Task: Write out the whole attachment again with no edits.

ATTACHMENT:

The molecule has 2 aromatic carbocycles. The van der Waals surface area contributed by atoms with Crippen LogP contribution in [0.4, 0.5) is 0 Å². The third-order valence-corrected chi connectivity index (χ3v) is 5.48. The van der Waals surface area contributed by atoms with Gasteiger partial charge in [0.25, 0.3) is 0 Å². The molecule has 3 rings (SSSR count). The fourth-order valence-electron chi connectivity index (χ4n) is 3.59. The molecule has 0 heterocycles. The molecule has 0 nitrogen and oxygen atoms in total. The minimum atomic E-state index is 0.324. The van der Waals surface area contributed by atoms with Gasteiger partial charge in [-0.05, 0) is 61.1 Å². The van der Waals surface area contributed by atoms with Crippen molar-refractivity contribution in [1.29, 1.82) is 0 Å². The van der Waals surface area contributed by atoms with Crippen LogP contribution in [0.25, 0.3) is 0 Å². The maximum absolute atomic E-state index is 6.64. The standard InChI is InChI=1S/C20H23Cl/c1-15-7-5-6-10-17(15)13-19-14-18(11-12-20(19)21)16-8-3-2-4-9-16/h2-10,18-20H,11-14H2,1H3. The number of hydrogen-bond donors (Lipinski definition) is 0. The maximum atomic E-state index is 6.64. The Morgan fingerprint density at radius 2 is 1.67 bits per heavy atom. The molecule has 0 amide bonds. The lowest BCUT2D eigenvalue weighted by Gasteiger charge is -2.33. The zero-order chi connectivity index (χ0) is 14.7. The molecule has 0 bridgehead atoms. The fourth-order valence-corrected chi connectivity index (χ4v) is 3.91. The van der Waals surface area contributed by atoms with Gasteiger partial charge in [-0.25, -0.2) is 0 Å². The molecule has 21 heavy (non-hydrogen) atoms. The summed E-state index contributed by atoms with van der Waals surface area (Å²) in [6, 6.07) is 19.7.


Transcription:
The molecule has 2 aromatic carbocycles. The van der Waals surface area contributed by atoms with Crippen LogP contribution in [0.4, 0.5) is 0 Å². The third-order valence-corrected chi connectivity index (χ3v) is 5.48. The van der Waals surface area contributed by atoms with Gasteiger partial charge in [0.25, 0.3) is 0 Å². The molecule has 3 rings (SSSR count). The fourth-order valence-electron chi connectivity index (χ4n) is 3.59. The molecule has 0 heterocycles. The molecule has 0 nitrogen and oxygen atoms in total. The minimum atomic E-state index is 0.324. The van der Waals surface area contributed by atoms with Gasteiger partial charge in [-0.05, 0) is 61.1 Å². The van der Waals surface area contributed by atoms with Crippen molar-refractivity contribution in [1.29, 1.82) is 0 Å². The van der Waals surface area contributed by atoms with Crippen LogP contribution in [0.25, 0.3) is 0 Å². The maximum absolute atomic E-state index is 6.64. The standard InChI is InChI=1S/C20H23Cl/c1-15-7-5-6-10-17(15)13-19-14-18(11-12-20(19)21)16-8-3-2-4-9-16/h2-10,18-20H,11-14H2,1H3. The number of hydrogen-bond donors (Lipinski definition) is 0. The maximum atomic E-state index is 6.64. The Morgan fingerprint density at radius 2 is 1.67 bits per heavy atom. The molecule has 0 amide bonds. The lowest BCUT2D eigenvalue weighted by Gasteiger charge is -2.33. The zero-order chi connectivity index (χ0) is 14.7. The molecule has 0 bridgehead atoms. The fourth-order valence-corrected chi connectivity index (χ4v) is 3.91. The van der Waals surface area contributed by atoms with Gasteiger partial charge in [-0.25, -0.2) is 0 Å². The molecule has 21 heavy (non-hydrogen) atoms. The summed E-state index contributed by atoms with van der Waals surface area (Å²) in [6, 6.07) is 19.7.